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Looking Down the Road Less Traveled
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By Michael Somerville.

I like beginnings. For me, beginnings are full of exciting possibility! I find myself brimming with confidence … before I start making mistakes! When I was younger (and possibly more foolish), I felt …

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Home » All Posts, Quiet Time Support

Don’t Waste Your…

Submitted by on June 21, 2010 – 10:58 am2 Comments

Over three years ago, I read for the first time an article by Pastor John Piper entitled “Don’t Waste Your Cancer.” He wrote it on the eve of his prostate cancer surgery, in 2006. In this insightful, profound article, Piper listed ten ways that one could waste a trial of cancer. Later, David Powlison also was diagnosed with cancer, and this wise counselor of so many others added his insights to Piper’s original article.

I’ve never yet had cancer, but this article has profoundly affected my life. In conjunction with the book, The Rare Jewel of Christian Contentment, written by Puritan Jeremiah Burroughs, I’ve thought much about the heart attitudes that make up a contented woman, and sought to embrace them. I’ve gained much in the process, and want to share where this path to peace lies so that others may find the way.

Let’s start with Burroughs’ definition of Christian contentment. He says it is “that sweet, inward, quiet, gracious frame of spirit, which freely submits to and delights in God’s wise and fatherly disposal in every condition.” This, of course, is Scriptural. God is all wise, all knowing, all loving (towards those who are in Christ Jesus) and all powerful. Nothing that occurs in the life of a believer is outside of his “wise and fatherly disposal.” (For support from Scripture, see Romans 8:28-29, Ephesians 1:11, and Romans 8:32.)  And, in all circumstances, Paul says, we are to give thanks (1 Thess 5:18). Why? Because trials like cancer are gifts from God.How are they gifts? Sometimes, they are sent to purge our sin-sick hearts. In these cases, it’s the pressure of the trials that reveal to us (God already knew) the depths of our sinful hearts, and our need for a Savior. While the world marches on, suffering in sins yet powerless to change, trials can give us the power that we need to repent and truly change.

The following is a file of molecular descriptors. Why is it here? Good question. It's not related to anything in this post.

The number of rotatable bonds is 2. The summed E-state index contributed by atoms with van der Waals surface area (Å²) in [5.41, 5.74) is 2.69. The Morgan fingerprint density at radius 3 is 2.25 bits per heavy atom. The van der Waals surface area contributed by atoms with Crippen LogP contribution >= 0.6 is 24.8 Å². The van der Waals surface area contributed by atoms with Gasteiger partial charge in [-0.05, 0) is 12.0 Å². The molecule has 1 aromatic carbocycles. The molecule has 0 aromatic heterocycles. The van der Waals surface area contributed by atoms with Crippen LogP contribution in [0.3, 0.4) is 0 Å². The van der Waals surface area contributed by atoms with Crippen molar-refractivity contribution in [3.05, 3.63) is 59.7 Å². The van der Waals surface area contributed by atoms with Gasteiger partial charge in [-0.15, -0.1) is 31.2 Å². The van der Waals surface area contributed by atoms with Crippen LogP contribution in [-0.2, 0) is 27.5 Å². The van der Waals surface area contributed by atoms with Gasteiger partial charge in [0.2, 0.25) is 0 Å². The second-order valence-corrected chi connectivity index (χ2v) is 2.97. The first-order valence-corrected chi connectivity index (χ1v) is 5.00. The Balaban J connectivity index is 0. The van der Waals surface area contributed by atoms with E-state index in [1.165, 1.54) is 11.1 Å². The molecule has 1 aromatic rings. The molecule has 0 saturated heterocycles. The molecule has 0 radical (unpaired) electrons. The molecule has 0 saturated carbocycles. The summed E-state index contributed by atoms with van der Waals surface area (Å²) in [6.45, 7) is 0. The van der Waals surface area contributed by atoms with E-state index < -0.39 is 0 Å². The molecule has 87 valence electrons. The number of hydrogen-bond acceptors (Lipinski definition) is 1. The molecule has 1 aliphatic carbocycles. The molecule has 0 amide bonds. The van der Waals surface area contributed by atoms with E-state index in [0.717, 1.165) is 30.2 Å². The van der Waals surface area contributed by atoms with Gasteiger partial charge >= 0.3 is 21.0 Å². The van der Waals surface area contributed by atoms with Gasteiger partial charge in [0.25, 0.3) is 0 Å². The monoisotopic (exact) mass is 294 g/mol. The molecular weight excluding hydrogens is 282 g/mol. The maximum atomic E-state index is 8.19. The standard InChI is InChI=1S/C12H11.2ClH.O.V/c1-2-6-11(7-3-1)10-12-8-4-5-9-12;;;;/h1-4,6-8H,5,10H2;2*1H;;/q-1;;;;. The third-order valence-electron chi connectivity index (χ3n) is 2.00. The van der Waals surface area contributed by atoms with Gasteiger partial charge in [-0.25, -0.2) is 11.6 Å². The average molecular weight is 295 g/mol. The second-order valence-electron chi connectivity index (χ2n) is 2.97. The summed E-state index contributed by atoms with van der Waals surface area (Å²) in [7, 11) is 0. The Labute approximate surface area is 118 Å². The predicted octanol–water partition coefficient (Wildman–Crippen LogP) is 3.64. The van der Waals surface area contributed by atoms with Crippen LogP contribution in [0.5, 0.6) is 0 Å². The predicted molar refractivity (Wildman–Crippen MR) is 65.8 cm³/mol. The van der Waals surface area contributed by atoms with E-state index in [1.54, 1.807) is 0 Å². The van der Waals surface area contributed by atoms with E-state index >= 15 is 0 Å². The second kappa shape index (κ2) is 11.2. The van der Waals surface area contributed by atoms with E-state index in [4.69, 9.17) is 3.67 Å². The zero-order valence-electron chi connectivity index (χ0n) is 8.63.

Sometimes trials are gifts because God sends them to build our faith muscles. As we persevere with faith in a loving God, we see Him answer desperate prayers and glorify Himself in our lives. We remember how truly dependent on the blood of Christ we are, and rekindle our love for Him. Our faith is also built as we respond differently–in more God-glorifying ways–when certain trials recur. We begin to hope that real change is possible in the future, for us and for others.

And sometimes, trials are gifts to those around us: they are sent to change the hearts and minds of those who observe us walking through the trial. Sometimes, others learn to serve because of a loved one’s prolonged illness. Sometimes, others come to Jesus watching our godly responses to the trials we go through. Sometimes the saints of God are encouraged as God’s power is manifested in response to prayers for a suffering member of the Body.

Sometimes, God gives all three of these kinds of gifts–and more–simultaneously through our trials. He’s that good! Ultimately, this is what makes trials gifts, though: it is God who sends them to His children. God loves us. He does not give us what is not good for us. It was because trials are gifts that James, the loving and wise pastor of New Testament times, writing to his scattered and persecuted people, said, “Count it all joy, my brothers, when you meet trials of various kinds, for you know that the testing of your faith produces steadfastness. And let steadfastness have its full effect, that you may be perfect and complete, lacking in nothing.” (James 1:2-4) God means for us to do the same, and when we grasp the awesome work that trials do in our lives, we really can begin to count it all joy.